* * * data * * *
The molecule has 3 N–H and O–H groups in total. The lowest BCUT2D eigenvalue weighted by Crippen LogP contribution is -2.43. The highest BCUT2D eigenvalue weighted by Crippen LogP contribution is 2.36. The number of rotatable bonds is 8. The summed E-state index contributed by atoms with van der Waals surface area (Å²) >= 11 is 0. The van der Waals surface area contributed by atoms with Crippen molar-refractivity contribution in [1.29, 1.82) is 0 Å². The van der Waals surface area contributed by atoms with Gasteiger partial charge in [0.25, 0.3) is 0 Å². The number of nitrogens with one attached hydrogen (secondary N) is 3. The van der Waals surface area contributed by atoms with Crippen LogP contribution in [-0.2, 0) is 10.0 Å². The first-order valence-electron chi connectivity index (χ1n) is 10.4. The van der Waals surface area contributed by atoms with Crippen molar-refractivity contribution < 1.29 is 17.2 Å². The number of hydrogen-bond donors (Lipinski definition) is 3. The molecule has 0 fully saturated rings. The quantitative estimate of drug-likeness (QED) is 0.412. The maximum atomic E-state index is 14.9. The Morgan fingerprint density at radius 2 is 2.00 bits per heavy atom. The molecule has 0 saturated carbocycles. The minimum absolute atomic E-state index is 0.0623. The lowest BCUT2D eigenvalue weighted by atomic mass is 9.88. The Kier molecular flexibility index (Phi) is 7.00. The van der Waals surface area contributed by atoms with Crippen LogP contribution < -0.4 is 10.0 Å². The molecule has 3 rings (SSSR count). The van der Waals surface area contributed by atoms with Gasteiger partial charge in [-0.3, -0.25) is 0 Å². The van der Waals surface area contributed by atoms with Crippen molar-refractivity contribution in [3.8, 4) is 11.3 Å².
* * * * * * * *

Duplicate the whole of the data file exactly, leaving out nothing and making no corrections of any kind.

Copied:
The molecule has 3 N–H and O–H groups in total. The lowest BCUT2D eigenvalue weighted by Crippen LogP contribution is -2.43. The highest BCUT2D eigenvalue weighted by Crippen LogP contribution is 2.36. The number of rotatable bonds is 8. The summed E-state index contributed by atoms with van der Waals surface area (Å²) >= 11 is 0. The van der Waals surface area contributed by atoms with Crippen molar-refractivity contribution in [1.29, 1.82) is 0 Å². The van der Waals surface area contributed by atoms with Gasteiger partial charge in [0.25, 0.3) is 0 Å². The number of nitrogens with one attached hydrogen (secondary N) is 3. The van der Waals surface area contributed by atoms with Crippen LogP contribution in [-0.2, 0) is 10.0 Å². The first-order valence-electron chi connectivity index (χ1n) is 10.4. The van der Waals surface area contributed by atoms with Crippen molar-refractivity contribution < 1.29 is 17.2 Å². The number of hydrogen-bond donors (Lipinski definition) is 3. The molecule has 0 fully saturated rings. The quantitative estimate of drug-likeness (QED) is 0.412. The maximum atomic E-state index is 14.9. The Morgan fingerprint density at radius 2 is 2.00 bits per heavy atom. The molecule has 0 saturated carbocycles. The minimum absolute atomic E-state index is 0.0623. The lowest BCUT2D eigenvalue weighted by atomic mass is 9.88. The Kier molecular flexibility index (Phi) is 7.00. The van der Waals surface area contributed by atoms with Crippen LogP contribution < -0.4 is 10.0 Å². The molecule has 3 rings (SSSR count). The van der Waals surface area contributed by atoms with Gasteiger partial charge in [-0.3, -0.25) is 0 Å². The van der Waals surface area contributed by atoms with Crippen molar-refractivity contribution in [3.8, 4) is 11.3 Å².